Loving Each Turn
Senior's Talk by Konrad Ryushin Marchaj, Osho
Featured in Mountain Record Vol. 27.4, Summer 2009
Using this question as a starting point, I want to dig into the role it plays in the spiritual journey. It’s a question that resonates with most of us—a question that we struggle with continuously: how can we embody a straightforward, crystal-clear, dedicated mind of practice while navigating those ninety-three curves? How do we deal with the many traverses, the hair-pin turns and gentle bends, with both the microscopic and the more profound and challenging curves of this life? In a sense, this practice is about loving the turns and going straight amidst them all.
This koan is also about how to practice with koans—how to practice with the ninety-three, or seven hundred and fifty, or one hundred and eight, or the innumerable challenges of our lives. Furthermore, it asks, what does it mean to pass a koan? What does it mean to pass a barrier? How do we pass Mu? If we’re talking about passing a barrier, then what happens to that barrier once we’re through? Can you pass Mu? What does it mean to realize the dharmakaya, the all-encompassing universe? What is that? What are we talking about?
“How do you go straight on a very narrow mountain path with ninety-three turns?” Which turn are you on? How many are ahead? What’s the straightness? What’s the traveling on the path? Why is it narrow? How narrow is it, really? The simple questions will continuously push you towards the more basic questions within the koan—what is the thing that permits you to hold the course? What is the straightforwardness, whole-heartedness, honesty, simplicity of holding steady amidst this life, all of this life with all of its possible complications? How do you go straight truly loving every single one of these challenges? Maybe it’s the loving of all those turns that makes it possible to go straight.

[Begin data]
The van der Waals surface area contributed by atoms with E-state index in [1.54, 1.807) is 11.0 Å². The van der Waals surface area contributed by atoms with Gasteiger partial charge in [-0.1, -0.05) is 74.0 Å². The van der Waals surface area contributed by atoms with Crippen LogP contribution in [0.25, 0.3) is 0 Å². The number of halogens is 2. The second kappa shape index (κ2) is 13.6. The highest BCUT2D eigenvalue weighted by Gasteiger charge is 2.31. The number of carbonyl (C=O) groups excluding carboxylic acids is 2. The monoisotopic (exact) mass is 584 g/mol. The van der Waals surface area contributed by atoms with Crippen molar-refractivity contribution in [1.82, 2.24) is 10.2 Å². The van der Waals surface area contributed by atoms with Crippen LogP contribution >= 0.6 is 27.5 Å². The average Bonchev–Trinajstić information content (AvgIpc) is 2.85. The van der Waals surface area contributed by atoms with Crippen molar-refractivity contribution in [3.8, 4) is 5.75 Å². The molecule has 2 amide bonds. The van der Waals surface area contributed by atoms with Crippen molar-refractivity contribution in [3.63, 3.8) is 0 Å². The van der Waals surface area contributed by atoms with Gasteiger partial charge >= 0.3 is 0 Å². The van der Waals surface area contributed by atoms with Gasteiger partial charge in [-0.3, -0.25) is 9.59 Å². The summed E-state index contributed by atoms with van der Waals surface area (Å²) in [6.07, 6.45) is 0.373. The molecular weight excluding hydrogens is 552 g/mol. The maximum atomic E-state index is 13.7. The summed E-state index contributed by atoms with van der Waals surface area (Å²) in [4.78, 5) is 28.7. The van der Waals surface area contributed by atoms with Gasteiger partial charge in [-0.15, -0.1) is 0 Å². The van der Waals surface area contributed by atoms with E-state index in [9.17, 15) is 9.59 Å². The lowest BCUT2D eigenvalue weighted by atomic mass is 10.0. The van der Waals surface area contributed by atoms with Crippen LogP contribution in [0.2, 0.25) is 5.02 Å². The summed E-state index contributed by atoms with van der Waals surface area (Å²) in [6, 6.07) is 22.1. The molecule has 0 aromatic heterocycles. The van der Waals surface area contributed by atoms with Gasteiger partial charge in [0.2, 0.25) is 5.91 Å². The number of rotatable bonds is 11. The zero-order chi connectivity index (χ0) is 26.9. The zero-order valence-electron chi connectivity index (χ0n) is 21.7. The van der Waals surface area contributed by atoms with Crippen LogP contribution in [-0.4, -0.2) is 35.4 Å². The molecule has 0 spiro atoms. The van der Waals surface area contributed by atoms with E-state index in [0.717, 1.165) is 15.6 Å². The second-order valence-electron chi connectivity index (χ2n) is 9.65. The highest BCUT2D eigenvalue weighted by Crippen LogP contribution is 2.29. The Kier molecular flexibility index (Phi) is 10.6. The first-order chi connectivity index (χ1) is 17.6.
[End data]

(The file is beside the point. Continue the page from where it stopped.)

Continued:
In the late 1970s, I was passionately involved with sailing and was in Newport, Rhode Island to watch what was then called the America’s Cup. The standard sailboat model was a beautiful, slick yacht that had been pushed to the limit in racing. There wasn’t any apparent improvement that could be made to these boats, from the waterline up anyway. But Alan Bond, from Australia, hired a master nautical engineer who went under and worked on the keel of the boat, the part that enables a sailboat to stay on course, to stay straight amidst all the turbulence of the currents. The great discovery made by the Australians blew the American boat out of the water and took the Cup away. And that was to essentially build wings on the keel. Changing the hydrodynamics of the keel and giving it a certain lift allowed the boat to glide through the water. The keel kept the boat on track without slowing down its progress. It offered little or no resistance.
According to the Pali Canon, Shakyamuni Buddha described his enlightenment this way: “I have seen all that is to be seen. I have done all that is to be done.” It’s a challenging statement, and one that stays with me and resurfaces periodically, demanding my attention. What does it mean to have seen all there is to see, to have completed all that needed to be completed? Remember that at the time, the Buddha was thirty-five years old. Among all the statements that have come down to us from that momentous occasion, this one begs a question as much as it directs us on the path. Because if we are the followers of Shakyamuni Buddha, that degree of accomplishment is what we’re aiming at and nothing short of it. Everything that he taught and everything that followed points to, “I have seen all that is to be seen. I have done all that is to be done.” This is one way of phrasing the intent, the aspiration of our tradition. But is this what we need in order to understand what it means to go straight on this path?